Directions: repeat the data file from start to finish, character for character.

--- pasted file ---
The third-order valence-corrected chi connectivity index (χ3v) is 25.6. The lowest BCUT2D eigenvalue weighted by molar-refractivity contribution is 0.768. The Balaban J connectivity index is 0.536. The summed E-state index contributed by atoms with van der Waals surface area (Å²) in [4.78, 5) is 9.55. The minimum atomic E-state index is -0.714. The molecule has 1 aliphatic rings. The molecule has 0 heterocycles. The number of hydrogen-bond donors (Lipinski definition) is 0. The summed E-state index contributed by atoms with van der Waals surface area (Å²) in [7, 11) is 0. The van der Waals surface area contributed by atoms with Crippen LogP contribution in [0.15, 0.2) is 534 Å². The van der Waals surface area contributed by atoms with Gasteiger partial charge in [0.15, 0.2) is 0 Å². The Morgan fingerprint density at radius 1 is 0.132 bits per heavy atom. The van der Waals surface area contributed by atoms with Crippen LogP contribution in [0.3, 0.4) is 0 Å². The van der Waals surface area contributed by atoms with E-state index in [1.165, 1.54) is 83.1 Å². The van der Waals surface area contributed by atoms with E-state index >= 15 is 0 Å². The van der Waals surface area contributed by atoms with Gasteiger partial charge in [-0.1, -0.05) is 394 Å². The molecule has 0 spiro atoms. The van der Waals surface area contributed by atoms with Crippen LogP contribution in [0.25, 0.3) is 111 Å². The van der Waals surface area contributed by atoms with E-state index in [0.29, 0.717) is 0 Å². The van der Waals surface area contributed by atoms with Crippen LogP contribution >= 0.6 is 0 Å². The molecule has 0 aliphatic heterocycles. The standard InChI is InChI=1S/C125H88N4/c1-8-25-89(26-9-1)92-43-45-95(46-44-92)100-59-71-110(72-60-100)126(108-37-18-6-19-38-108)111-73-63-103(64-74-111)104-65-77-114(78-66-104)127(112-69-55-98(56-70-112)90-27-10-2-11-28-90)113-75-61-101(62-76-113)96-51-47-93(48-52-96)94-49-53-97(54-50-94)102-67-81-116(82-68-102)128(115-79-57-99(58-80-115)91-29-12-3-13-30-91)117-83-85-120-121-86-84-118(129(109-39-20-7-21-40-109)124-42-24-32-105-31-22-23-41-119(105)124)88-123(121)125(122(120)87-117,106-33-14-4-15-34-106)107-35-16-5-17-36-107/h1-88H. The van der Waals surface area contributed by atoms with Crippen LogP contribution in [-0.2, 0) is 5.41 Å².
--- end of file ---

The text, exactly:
The third-order valence-corrected chi connectivity index (χ3v) is 25.6. The lowest BCUT2D eigenvalue weighted by molar-refractivity contribution is 0.768. The Balaban J connectivity index is 0.536. The summed E-state index contributed by atoms with van der Waals surface area (Å²) in [4.78, 5) is 9.55. The minimum atomic E-state index is -0.714. The molecule has 1 aliphatic rings. The molecule has 0 heterocycles. The number of hydrogen-bond donors (Lipinski definition) is 0. The summed E-state index contributed by atoms with van der Waals surface area (Å²) in [7, 11) is 0. The van der Waals surface area contributed by atoms with Crippen LogP contribution in [0.15, 0.2) is 534 Å². The van der Waals surface area contributed by atoms with Gasteiger partial charge in [0.15, 0.2) is 0 Å². The Morgan fingerprint density at radius 1 is 0.132 bits per heavy atom. The van der Waals surface area contributed by atoms with Crippen LogP contribution in [0.3, 0.4) is 0 Å². The van der Waals surface area contributed by atoms with E-state index in [1.165, 1.54) is 83.1 Å². The van der Waals surface area contributed by atoms with E-state index >= 15 is 0 Å². The van der Waals surface area contributed by atoms with Gasteiger partial charge in [-0.1, -0.05) is 394 Å². The molecule has 0 spiro atoms. The van der Waals surface area contributed by atoms with Crippen LogP contribution in [0.25, 0.3) is 111 Å². The van der Waals surface area contributed by atoms with E-state index in [0.29, 0.717) is 0 Å². The van der Waals surface area contributed by atoms with Crippen LogP contribution >= 0.6 is 0 Å². The molecule has 0 aliphatic heterocycles. The standard InChI is InChI=1S/C125H88N4/c1-8-25-89(26-9-1)92-43-45-95(46-44-92)100-59-71-110(72-60-100)126(108-37-18-6-19-38-108)111-73-63-103(64-74-111)104-65-77-114(78-66-104)127(112-69-55-98(56-70-112)90-27-10-2-11-28-90)113-75-61-101(62-76-113)96-51-47-93(48-52-96)94-49-53-97(54-50-94)102-67-81-116(82-68-102)128(115-79-57-99(58-80-115)91-29-12-3-13-30-91)117-83-85-120-121-86-84-118(129(109-39-20-7-21-40-109)124-42-24-32-105-31-22-23-41-119(105)124)88-123(121)125(122(120)87-117,106-33-14-4-15-34-106)107-35-16-5-17-36-107/h1-88H. The van der Waals surface area contributed by atoms with Crippen LogP contribution in [-0.2, 0) is 5.41 Å².